I guess the last word of my last blog entry wasn't entirely accurate.
I'm having that feeling now where I'm so behind on my blog - too many stories that need telling, too many thoughts that need sharing, too many musings that need processing - that I've no idea where to begin.
As with my personal journal, there's always the conflict between wanting to relay tangible events in my life for the purposes of chronicling and memory preservation and urgency to somehow render my experiences permanent, less ephemeral than they really are - and the desire to just elaborate indulgently on all the crazy thoughts and ideas that have been spinning around in my head lately. I always tend toward the latter.
But for the sake of posterity, the tangibles include: being 4 weeks into school now...Alan and his daughter Kristin being in town for a week and a half of Seattle sight-seeing, great meals and many trips to Old School Frozen Custard, cozy evenings of cooking and board game-playing and movie-watching...road-tripping to Leavenworth for Oktoberfest...pumpkin-carving parties and art parties and fancy schmancy wine and cheese parties with good friends...the increasingly regular Seyeon-and-Yitka get-togethers of frenzied TED-talk, UTNE Reader, and book sharing...Cam and Avey's gorgeous wedding in beautiful, wild Washington...multiple visits to Seattle's homegrown chocolate factory, Theo Chocolate. The list goes on and on; it's been a gorgeous month here, of sunshine and stunning colors and crisp autumn air and wonderful adventure.
As for the intangibles? I can't even believe how much my life has felt lately like a jigsaw puzzle with pieces flying into place at light speed. I'm sure there's a better, less hackneyed metaphor out there for what I've been feeling lately, but the puzzle one really tells it like it is.
Here's the deal: I can't imagine myself having majored in anything but creative writing at Oberlin. Creative writing was the reason I ever even looked at Oberlin in the first place. I met "my people" in the creative writing department. I unearthed a love for creative nonfiction there. Nothing, absolutely nothing, sets me on fire the way putting words on paper does.
My grammar and vocabulary and storytelling geekdom is not my only geekdom. I'm a geek about other things, too: hex codes, acronyms like XHTML and PHP and MySQL, obscure keyboard shortcuts, feeling a warm affinity for people who recognize "& n b s p ;" as a meaningful combinations of characters.
Now, not only do I readily point out shoes and grammatical examples in every day life to people who could care less (e.g. "Hey random stranger, how do you like those Salomon XA Pro 3D's on your feet?", or "Damn you, grocery store, it's 10 Items or FEWER, not less!"), I've also begun pointing out typefaces to my poor unsuspecting friends and loved ones. (e.g. "That pilates studio is branded with Helvetica Neue Light...nice.") Thank you, Typography class. Bored, finally, of keeping a daily Subaru sighting count in Seattle, I've started tracking Papyrus sightings on business signs and posters instead. Atrocious...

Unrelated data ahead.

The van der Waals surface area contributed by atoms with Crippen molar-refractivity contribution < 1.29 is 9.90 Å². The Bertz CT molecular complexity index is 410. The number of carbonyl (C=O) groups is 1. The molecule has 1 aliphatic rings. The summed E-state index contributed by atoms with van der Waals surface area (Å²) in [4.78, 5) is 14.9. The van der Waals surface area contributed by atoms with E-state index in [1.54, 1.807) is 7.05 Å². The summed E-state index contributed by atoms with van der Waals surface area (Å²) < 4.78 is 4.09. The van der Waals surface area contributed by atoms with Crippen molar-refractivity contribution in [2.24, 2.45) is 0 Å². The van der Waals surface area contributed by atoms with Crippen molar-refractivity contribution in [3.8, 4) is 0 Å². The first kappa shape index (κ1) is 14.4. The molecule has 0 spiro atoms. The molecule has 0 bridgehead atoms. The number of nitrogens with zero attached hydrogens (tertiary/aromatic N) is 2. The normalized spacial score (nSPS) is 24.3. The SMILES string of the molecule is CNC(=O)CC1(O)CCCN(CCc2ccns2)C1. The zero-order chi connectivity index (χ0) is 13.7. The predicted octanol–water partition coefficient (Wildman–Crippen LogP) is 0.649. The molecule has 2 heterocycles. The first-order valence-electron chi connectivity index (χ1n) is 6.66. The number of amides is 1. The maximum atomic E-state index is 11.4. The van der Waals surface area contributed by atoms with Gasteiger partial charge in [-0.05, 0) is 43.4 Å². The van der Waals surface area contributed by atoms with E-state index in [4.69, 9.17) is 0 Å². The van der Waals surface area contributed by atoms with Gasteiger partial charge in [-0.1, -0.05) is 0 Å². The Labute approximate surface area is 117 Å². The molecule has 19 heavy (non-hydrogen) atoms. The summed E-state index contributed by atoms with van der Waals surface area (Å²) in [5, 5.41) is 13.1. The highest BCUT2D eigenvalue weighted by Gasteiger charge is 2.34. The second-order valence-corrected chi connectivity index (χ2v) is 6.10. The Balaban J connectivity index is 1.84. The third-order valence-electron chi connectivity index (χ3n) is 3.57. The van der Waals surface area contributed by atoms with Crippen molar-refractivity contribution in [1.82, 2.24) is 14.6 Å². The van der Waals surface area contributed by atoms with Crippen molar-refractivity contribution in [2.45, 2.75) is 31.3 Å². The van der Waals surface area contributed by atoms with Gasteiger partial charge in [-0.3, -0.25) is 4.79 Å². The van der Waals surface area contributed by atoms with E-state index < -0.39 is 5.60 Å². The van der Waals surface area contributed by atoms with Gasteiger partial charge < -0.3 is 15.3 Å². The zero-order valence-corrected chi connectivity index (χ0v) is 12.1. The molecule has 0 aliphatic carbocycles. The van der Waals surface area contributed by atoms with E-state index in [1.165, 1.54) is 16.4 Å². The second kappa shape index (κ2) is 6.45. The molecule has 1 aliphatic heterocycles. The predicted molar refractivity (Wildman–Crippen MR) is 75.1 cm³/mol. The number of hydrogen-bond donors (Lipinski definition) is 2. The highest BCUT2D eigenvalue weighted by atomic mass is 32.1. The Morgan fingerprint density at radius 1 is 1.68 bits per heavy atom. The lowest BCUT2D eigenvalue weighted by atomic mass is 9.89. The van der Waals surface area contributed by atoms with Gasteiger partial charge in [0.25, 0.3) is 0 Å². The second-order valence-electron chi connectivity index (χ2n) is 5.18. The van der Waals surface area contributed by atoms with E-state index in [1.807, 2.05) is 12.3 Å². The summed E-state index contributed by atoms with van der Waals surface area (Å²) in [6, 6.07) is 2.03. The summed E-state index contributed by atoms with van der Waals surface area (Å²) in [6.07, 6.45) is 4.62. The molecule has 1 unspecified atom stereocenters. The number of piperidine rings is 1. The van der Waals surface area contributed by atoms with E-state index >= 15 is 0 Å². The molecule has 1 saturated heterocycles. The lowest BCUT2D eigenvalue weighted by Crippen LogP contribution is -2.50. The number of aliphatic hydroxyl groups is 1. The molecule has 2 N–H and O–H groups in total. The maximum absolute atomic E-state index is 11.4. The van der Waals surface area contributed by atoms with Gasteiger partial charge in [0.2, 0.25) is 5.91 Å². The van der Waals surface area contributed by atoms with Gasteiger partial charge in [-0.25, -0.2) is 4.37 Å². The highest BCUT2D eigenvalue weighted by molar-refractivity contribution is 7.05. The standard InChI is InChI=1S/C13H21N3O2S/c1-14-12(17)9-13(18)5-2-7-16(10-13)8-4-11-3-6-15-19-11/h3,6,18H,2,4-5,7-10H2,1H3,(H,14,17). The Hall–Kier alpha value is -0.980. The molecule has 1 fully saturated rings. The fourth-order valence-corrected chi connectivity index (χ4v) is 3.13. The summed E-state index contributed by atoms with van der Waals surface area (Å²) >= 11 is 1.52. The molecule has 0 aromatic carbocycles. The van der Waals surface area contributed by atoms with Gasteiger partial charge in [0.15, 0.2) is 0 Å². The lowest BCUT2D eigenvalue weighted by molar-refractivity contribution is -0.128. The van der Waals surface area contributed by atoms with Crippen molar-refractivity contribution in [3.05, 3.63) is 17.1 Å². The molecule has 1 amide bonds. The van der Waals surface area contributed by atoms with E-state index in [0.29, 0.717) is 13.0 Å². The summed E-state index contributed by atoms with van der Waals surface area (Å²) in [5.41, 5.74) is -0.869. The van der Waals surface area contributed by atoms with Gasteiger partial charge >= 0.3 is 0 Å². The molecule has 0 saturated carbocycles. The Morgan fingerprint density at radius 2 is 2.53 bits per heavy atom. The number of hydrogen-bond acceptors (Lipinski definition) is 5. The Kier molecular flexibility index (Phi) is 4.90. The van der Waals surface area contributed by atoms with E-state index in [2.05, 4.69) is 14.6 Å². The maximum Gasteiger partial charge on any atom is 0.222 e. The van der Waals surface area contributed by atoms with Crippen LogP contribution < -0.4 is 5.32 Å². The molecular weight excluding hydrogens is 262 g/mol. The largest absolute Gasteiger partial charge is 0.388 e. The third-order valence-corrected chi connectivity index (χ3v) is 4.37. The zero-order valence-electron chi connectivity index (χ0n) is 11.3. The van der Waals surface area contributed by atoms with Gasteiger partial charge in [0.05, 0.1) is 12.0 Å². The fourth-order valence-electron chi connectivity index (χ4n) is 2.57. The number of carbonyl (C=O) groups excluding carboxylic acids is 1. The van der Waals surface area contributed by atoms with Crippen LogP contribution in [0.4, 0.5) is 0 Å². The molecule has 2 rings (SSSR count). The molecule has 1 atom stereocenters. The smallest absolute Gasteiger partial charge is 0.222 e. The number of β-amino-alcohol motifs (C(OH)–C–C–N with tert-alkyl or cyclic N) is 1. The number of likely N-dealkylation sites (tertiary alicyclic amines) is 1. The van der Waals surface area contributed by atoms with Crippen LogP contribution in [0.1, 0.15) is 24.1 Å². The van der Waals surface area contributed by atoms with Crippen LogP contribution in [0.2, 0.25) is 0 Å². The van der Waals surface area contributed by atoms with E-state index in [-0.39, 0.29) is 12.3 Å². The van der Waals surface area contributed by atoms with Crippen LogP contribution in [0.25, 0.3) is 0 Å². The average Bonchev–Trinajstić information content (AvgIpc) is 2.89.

I guess I'd just forgotten how unbelievably fired up geeking out about tech stuff gets me - and how being in school for an IT field now makes me feel like so many threads in my life are all coming together in big, exciting ways.
Seamless connections between disparate aspects of my life crop up everywhere:
In my how-to-be-a-webmaster/web designer/web programmer/content manager/project manager/freelance business owner class (not its official name, of course, but that pretty well sums it up), my teacher Mike shows us a website he designed for David Lemley - the man behind major corporate rebranding projects for Starbucks, Home Depot, and...REI. I read about his work, fascinated by the driving forces behind this company I work for and admire that's succeeded in maintaining a pretty darn loyal, happy base of employees. How? Rebranding efforts a few years ago.
I have some rebranding(ish) ideas for Outdoors NW, even though it's on a completely different level. Yet truly, the skills I'm garnering in school, week by week, I get to turn around and apply immediately in my creative work for the magazine. As well as in building an art portfolio website for my friend Jenica. Jenica hosted an art party several weeks ago in a big art space basement studio on Capitol Hill. When I got to the party, I found none other than Oberlin's semi-famed Kalan Sherrard chopping vegetables in the kitchen, talking about Oberlin-nostalgia-friendly topics, but with a Seattle touch: dumpster diving at Pike Place Market, doing puppet shows and performance art on the streets of Capitol Hill...
See how it works? Web design -> REI -> Outdoors NW -> Seattle -> Oberlin -> Creative writing -> Web design...Full circle; small world.
My friend Tom (originally met at REI) recommended to me the blog zenhabits.net several weeks ago. I didn't make the connection then, but the author of it, Leo Babauta, has written "The Power of Less" - a book for which I'd just put a special order request in with the King County library system, independent of Tom's recommendation to me. Got the book last week, plowed through half of it, called Seyeon to rave about it to her. Turns out she'd put a special order request for the exact same book from the Seattle Public library system, and was in the middle of reading it when I called.
Seattle's an awesome city. It's an unbelievable hot bed of amazing energy and creativity and inspiration. Every time I stumble across another blog or website or book that completely changes the way I look at the world, I swear, 90% of the time, the author is either from Seattle or lives here now. So many incredible people here with big ideas living out big lives...I want to be a part of it all. Life doesn't feel long enough.
That's probably one of the top ten best problems in the world to feel like you have, though.